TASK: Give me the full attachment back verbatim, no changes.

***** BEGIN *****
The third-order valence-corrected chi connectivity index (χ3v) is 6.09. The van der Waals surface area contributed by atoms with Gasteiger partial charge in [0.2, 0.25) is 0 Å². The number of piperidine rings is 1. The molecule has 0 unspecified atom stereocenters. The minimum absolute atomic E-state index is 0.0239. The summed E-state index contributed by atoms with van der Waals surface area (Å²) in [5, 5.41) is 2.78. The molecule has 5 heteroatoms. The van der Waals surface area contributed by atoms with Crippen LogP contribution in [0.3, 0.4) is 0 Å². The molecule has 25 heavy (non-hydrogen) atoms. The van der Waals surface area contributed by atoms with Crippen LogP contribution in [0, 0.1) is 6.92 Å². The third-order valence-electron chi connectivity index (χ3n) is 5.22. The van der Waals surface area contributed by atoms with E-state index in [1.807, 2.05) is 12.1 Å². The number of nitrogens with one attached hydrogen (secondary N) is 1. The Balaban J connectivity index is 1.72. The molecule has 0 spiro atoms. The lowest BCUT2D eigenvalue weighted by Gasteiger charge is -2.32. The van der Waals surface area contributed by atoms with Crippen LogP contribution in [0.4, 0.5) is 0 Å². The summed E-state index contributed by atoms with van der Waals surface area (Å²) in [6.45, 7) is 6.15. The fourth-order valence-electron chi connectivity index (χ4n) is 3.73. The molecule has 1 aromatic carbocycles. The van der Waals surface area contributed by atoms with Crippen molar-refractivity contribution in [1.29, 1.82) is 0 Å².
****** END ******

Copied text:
The third-order valence-corrected chi connectivity index (χ3v) is 6.09. The van der Waals surface area contributed by atoms with Gasteiger partial charge in [0.2, 0.25) is 0 Å². The number of piperidine rings is 1. The molecule has 0 unspecified atom stereocenters. The minimum absolute atomic E-state index is 0.0239. The summed E-state index contributed by atoms with van der Waals surface area (Å²) in [5, 5.41) is 2.78. The molecule has 5 heteroatoms. The van der Waals surface area contributed by atoms with Crippen LogP contribution in [0.3, 0.4) is 0 Å². The molecule has 25 heavy (non-hydrogen) atoms. The van der Waals surface area contributed by atoms with Crippen LogP contribution in [0, 0.1) is 6.92 Å². The third-order valence-electron chi connectivity index (χ3n) is 5.22. The van der Waals surface area contributed by atoms with E-state index in [1.807, 2.05) is 12.1 Å². The number of nitrogens with one attached hydrogen (secondary N) is 1. The Balaban J connectivity index is 1.72. The molecule has 0 spiro atoms. The lowest BCUT2D eigenvalue weighted by Gasteiger charge is -2.32. The van der Waals surface area contributed by atoms with Crippen LogP contribution in [0.4, 0.5) is 0 Å². The summed E-state index contributed by atoms with van der Waals surface area (Å²) in [6.45, 7) is 6.15. The fourth-order valence-electron chi connectivity index (χ4n) is 3.73. The molecule has 1 aromatic carbocycles. The van der Waals surface area contributed by atoms with Crippen molar-refractivity contribution in [1.29, 1.82) is 0 Å².